Second-Year Scholars

Assoumou

Sabrina Assoumou, MD, MPH

Dr. Assoumou is an Instructor of Medicine at the Boston University School of Medicine where she conducts research on co-occurring HIV and hepatitis C among illicit opioid users. A current research interest is improving outcomes in individuals infected with human immunodeficiency virus (HIV) and/or hepatitis C (HCV) using comparative and cost-effectiveness analyses. Dr. Assoumou received her MPH at the Harvard University School of Public Health, where she emphasized clinical effectiveness research, and received her MD from the University of Rochester School of Medicine and Dentistry. She trained at the combined Internal Medicine/Pediatrics residency at Brown University, and completed an infectious diseases fellowship at Beth Israel Deaconess Medical Center, Harvard University.

Bagot

Kara Bagot, MD

Dr. Bagot is a Clinical Fellow and Chief Resident at the Child Study Center, Yale University School of Medicine where she focuses on the prevention and treatment of cannabis use disorders among adolescents. Dr. Bagot was awarded a highly competitive resident research award from the American Academy of Child and Adolescent Psychiatry (AACAP) and the National Institute of Drug Abuse (NIDA) to fund her research investigating smoking cessation in adolescents. Dr. Bagot received her MD from the University of Illinois at Chicago School of Medicine.

Sanjuan

Pilar Sanjuan, PhD

Dr. Sanjuan is a Research Assistant Professor in the Department of Psychology at the University of New Mexico where she focuses on the co-occurrence of substance use disorders and posttraumatic stress disorder, particularly in the two populations of pregnant women and women involved in the criminal justice system. Dr. Sanjuan’s research has included neurocognitive and genetic correlates of emotion regulation in individuals with co-occurring PTSD and substance use disorders. Dr. Sanjuan received her PhD in clinical psychology from Rutgers University and completed her internship at the Southwest Consortium Predoctoral Psychology Internship in Albuquerque, New Mexico. She completed a NIAAA postdoctoral fellowship at the Center on Alcoholism, Substance Abuse, and Addiction at the University of New Mexico.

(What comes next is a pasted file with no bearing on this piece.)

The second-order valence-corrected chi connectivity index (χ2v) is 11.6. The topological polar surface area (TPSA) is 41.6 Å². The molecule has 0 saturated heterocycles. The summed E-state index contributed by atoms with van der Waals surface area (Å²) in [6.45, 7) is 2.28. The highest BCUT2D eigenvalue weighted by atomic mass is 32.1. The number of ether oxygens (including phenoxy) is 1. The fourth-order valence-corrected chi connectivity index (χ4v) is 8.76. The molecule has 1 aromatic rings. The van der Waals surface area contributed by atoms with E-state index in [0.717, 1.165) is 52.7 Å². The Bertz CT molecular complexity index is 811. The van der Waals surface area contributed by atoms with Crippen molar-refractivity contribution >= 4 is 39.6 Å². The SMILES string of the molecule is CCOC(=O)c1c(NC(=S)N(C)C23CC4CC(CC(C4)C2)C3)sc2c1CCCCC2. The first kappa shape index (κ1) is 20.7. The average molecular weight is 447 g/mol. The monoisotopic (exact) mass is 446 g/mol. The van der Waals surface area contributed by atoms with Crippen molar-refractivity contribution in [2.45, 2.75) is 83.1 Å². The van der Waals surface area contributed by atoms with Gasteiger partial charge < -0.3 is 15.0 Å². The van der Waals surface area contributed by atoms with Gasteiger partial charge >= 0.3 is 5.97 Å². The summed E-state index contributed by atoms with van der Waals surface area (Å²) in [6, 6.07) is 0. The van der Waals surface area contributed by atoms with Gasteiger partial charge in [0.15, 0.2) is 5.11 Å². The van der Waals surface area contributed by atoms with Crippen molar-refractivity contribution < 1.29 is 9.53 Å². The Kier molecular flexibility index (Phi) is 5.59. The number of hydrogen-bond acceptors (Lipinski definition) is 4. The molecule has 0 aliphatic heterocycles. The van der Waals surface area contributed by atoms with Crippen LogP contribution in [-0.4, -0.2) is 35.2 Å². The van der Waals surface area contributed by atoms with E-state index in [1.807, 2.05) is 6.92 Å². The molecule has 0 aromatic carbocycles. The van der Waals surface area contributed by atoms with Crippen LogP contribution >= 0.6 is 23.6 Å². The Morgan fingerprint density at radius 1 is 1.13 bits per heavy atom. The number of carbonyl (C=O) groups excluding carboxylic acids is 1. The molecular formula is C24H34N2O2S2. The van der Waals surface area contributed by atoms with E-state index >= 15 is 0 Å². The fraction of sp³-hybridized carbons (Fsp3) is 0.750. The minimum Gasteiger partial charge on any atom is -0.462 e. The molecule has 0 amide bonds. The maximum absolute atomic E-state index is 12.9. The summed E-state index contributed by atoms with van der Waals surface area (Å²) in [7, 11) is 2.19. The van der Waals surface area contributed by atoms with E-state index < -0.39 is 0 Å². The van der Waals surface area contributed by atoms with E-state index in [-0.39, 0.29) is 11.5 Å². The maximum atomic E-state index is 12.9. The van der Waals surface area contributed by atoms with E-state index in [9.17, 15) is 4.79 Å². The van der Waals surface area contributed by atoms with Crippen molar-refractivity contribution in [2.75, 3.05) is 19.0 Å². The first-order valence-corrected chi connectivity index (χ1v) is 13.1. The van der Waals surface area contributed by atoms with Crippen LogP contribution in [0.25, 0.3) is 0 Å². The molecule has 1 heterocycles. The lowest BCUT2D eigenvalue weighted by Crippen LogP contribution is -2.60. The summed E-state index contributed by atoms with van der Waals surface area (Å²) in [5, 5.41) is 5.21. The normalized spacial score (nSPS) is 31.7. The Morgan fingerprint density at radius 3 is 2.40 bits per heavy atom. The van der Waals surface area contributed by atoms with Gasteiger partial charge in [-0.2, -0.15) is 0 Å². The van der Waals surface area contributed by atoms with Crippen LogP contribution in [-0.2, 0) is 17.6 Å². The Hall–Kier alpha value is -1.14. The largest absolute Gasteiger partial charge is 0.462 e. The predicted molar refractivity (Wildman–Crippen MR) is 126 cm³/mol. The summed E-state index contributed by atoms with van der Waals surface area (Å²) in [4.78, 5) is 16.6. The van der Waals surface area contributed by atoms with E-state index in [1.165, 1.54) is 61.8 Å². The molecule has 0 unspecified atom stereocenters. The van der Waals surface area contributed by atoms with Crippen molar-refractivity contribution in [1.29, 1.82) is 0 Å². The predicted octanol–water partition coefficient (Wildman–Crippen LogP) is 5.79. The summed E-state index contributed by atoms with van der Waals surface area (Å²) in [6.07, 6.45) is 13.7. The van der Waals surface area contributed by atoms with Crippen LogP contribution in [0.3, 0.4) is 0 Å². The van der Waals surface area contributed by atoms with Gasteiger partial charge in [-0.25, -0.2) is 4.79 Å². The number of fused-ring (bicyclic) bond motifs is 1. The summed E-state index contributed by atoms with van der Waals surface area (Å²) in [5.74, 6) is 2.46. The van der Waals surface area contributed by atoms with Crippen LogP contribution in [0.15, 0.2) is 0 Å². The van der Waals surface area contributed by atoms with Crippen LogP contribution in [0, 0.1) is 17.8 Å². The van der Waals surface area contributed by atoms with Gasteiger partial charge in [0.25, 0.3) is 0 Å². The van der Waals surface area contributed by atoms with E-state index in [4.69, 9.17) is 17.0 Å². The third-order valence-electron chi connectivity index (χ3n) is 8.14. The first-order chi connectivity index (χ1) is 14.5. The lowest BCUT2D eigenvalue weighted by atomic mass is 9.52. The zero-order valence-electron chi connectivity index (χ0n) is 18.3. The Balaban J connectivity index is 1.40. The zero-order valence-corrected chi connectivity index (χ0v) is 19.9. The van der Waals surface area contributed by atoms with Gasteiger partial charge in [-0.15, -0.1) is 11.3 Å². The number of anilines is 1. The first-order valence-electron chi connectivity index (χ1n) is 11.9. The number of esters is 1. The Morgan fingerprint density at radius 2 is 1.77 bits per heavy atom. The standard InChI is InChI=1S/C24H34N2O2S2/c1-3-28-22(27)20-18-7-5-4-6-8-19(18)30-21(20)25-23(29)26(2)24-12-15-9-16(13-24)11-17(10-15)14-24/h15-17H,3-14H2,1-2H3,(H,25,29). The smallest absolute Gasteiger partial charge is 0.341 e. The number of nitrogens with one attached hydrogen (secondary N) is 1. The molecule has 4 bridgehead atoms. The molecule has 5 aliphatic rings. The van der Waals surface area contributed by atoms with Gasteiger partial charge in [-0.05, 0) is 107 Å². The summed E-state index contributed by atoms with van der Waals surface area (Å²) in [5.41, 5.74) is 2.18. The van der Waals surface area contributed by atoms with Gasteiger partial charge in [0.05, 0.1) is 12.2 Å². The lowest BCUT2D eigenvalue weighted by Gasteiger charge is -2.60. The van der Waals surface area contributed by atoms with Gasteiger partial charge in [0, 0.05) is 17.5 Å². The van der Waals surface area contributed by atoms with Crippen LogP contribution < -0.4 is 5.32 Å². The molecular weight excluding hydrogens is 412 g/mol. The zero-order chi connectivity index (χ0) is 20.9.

Past LEAD Scholars

Frimpong

Jemima Frimpong, PhD, MPH

Dr. Frimpong is an Assistant Professor of Health Policy and Management at the Mailman School of Public Health at Columbia University where she focuses on strategies to increase hepatitis C and HIV testing and treatment. Dr. Frimpong’s pilot study for the LEAD Program is entitled, "Feasibility Testing of an mHealth HIV Primary Care Engagement Intervention." For her pilot study, she will develop a text-messaging mobile phone intervention to increase engagement in HIV primary care among methadone maintenance patients with HIV. Dr. Frimpong received her MPH from the University of Arizona, where she emphasized health administration and policy. She received her PhD in management science and applied economics with an additional emphasis in health services research from the University of Pennsylvania's Wharton School of Business.

Montgomery

LaTrice Montgomery, PhD

Dr. Montgomery is an Assistant Professor in the Counseling and Substance Abuse Counseling Program in the College of Education, Criminal Justice, and Human Services at the University of Cincinnati. During her graduate school studies, Dr. Montgomery focused on racial/ethnic minority differences in motivational interviewing treatment outcomes in multi-site clinical trials of the NIDA Clinical Trials Network. Dr. Montgomery’s pilot study for the LEAD Program is entitled "Co-occurring Marijuana and Tobacco Use Among African American Young Adults." For her project, she will examine patterns of marijuana and tobacco co-use, and design and pilot test a culturally informed single session computer-based motivational interviewing intervention to increase engagement in substance abuse treatment. Dr. Montgomery received her PhD in clinical psychology from the University of Cincinnati, and completed her predoctoral internship at the Yale University School of Medicine.